|Year : 2021 | Volume
| Issue : 4 | Page : 367-368
Child health in the times of COVID-19
Department of Community Medicine, Dr. D. Y. Patil Medical College, Hospital and Research Centre, Dr. D. Y. Patil Vidyapeeth, Pune, Maharashtra, India
|Date of Submission||14-May-2021|
|Date of Decision||15-May-2021|
|Date of Acceptance||16-May-2021|
|Date of Web Publication||17-Jun-2021|
Department of Community Medicine, Dr. D. Y. Patil Medical College, Hospital and Research Centre, Dr. D. Y. Patil Vidyapeeth, Pune, Maharashtra
Source of Support: None, Conflict of Interest: None
|How to cite this article:|
Banerjee A. Child health in the times of COVID-19. Med J DY Patil Vidyapeeth 2021;14:367-8
The ongoing COVID-19 pandemic has aggravated and exposed the inequities in healthcare. Power dynamics dictate priorities in medicine and public health. From the beginning of the pandemic, all interventions to control the pandemic have disadvantaged the poor and vulnerable, particularly children. Lockdowns and restrictive measures took livelihoods which will increase all-cause mortality among the vulnerable. These interventions cause deaths in the developing world to prolong lives in the developed world.
The ethics and economics of public health demand that with limited resources, maximum benefit to maximum number is achieved. A child born in India today has 3.2% chance of dying before it reaches its first birthday. The under-five child mortality in India is also high. Every day, >2000 under-five die in India from preventable causes. Hazards of survival for children in India are much higher from non-COVID causes.
The ongoing pandemic of COVID-19, now in its vicious second wave in India, threatens to adversely impact the community child health programs. Mortality from the novel coronavirus appears to be low in children and women of child-bearing age., However, because of the pandemic which now has spread to the rural areas, there is likely to be disruption of health services which will impact the most vulnerable, i.e. the infants and children below 5 years. A study from Uttar Pradesh confirms this. The authors of this study reported declining trend in utilization of child health services during the pandemic. There was almost 25% drop in routine immunization services. The cycle of malnutrition and infections (including with the novel coronavirus) has the potential to take deeper roots.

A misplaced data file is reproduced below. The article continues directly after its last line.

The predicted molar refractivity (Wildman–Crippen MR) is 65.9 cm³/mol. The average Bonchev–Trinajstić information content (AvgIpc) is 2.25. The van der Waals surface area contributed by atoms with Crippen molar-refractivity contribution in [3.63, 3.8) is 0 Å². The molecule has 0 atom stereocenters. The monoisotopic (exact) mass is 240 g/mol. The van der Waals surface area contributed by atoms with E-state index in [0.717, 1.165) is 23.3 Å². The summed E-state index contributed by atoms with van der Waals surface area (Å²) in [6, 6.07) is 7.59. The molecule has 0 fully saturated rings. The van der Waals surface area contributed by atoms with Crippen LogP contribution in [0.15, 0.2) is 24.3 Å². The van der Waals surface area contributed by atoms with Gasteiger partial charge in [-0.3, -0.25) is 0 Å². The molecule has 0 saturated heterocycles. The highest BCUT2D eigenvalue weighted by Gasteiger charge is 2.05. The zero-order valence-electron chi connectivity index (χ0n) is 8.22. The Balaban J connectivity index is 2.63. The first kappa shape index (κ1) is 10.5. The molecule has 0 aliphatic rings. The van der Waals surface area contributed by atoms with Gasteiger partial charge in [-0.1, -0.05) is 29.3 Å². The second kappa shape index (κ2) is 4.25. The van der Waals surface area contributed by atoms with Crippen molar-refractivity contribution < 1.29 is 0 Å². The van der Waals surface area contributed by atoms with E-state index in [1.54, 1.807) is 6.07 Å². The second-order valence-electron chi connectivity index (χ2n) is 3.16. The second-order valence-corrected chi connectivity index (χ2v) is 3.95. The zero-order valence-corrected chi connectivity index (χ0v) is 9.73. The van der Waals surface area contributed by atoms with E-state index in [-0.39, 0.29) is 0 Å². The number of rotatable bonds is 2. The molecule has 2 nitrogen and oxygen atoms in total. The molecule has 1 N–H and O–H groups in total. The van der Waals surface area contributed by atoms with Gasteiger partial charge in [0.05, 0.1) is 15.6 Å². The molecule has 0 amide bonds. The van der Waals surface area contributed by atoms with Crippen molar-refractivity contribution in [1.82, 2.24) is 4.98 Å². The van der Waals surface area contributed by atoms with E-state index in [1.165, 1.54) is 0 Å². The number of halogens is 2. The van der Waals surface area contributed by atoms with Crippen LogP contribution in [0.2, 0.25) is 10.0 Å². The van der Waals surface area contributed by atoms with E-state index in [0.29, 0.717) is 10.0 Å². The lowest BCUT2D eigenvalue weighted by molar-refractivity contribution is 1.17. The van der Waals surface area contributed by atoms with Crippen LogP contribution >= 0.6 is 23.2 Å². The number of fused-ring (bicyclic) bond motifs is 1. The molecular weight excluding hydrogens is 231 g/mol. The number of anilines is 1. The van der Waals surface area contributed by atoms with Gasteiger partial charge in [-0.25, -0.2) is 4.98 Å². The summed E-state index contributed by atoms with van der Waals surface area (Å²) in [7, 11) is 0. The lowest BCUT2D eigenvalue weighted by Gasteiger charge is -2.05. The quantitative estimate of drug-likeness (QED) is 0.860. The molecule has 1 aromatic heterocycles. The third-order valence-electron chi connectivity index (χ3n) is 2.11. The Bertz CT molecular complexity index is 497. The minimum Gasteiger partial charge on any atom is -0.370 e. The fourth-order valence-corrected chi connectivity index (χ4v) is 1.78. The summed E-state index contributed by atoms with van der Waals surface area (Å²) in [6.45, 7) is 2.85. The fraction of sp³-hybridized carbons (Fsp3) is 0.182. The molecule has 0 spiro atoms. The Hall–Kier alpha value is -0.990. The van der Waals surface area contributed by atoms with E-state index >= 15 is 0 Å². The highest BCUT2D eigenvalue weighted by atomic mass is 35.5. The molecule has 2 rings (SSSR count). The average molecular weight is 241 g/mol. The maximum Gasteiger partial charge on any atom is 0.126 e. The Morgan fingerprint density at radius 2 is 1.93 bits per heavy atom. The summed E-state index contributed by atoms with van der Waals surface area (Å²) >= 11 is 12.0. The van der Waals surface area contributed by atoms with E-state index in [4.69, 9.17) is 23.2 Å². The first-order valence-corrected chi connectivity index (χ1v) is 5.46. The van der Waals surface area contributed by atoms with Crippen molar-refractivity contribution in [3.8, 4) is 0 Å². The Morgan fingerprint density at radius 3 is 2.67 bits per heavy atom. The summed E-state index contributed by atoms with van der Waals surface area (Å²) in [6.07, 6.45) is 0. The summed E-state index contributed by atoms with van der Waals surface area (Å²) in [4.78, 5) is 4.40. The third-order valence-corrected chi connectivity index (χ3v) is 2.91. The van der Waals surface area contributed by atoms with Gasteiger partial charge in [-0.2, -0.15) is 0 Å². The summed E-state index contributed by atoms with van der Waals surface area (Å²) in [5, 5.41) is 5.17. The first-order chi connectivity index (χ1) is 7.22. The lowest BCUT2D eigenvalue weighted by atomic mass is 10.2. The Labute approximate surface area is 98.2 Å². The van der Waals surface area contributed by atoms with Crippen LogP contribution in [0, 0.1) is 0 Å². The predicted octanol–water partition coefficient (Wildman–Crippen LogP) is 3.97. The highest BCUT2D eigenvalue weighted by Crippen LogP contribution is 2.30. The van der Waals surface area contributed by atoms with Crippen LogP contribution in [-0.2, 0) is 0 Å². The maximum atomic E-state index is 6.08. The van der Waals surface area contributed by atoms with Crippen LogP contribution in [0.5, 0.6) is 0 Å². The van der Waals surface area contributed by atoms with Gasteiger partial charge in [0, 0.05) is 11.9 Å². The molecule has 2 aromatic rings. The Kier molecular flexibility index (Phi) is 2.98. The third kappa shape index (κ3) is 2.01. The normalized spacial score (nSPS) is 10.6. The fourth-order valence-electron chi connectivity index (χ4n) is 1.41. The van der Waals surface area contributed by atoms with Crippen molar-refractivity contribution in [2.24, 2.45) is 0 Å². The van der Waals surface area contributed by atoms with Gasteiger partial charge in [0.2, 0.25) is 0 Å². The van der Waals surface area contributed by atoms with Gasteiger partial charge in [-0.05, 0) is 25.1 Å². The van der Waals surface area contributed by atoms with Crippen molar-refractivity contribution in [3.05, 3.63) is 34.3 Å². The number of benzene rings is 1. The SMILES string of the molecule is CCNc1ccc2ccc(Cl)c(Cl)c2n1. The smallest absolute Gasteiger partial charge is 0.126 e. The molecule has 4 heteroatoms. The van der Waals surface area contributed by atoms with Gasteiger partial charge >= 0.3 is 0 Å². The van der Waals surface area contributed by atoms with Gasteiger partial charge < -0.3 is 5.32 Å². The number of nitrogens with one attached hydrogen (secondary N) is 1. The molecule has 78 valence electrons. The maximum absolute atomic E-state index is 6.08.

More importantly, we have a host of neglected endemic diseases such as malaria, typhoid (which has an effective vaccine), dengue, and diarrheal and respiratory infections (some of which are vaccine preventable), which contribute to high infant and child mortality in India. In most of these infections, malnutrition is an important effect modifier.
The developed countries enjoy the luxury of having overcome most of these infections and can afford to invest heavily to control the novel coronavirus in children. They also have a very low proportion of children as compared to developing countries like India, which has a very broad base of children and young people. Other prevalent infections in India take a toll of young lives many times more than the novel coronavirus.
Public health practice keeps encountering difficult choices. It challenges us to be fair and also accountable when making such rational decisions. We need reliable data about our endemic diseases to make such choices. The current model of real-time monitoring of cases and deaths of the novel coronavirus can be extended to our endemic diseases, which take a much heavier toll of our children. Comparative data, available real-time in the public domain, like we have for COVID-19, will facilitate rational allocation of scarce resources to control child morbidity and mortality in the country. Most child deaths occur against the background of child malnutrition which is likely to increase manyfold due to the bleak economic future.
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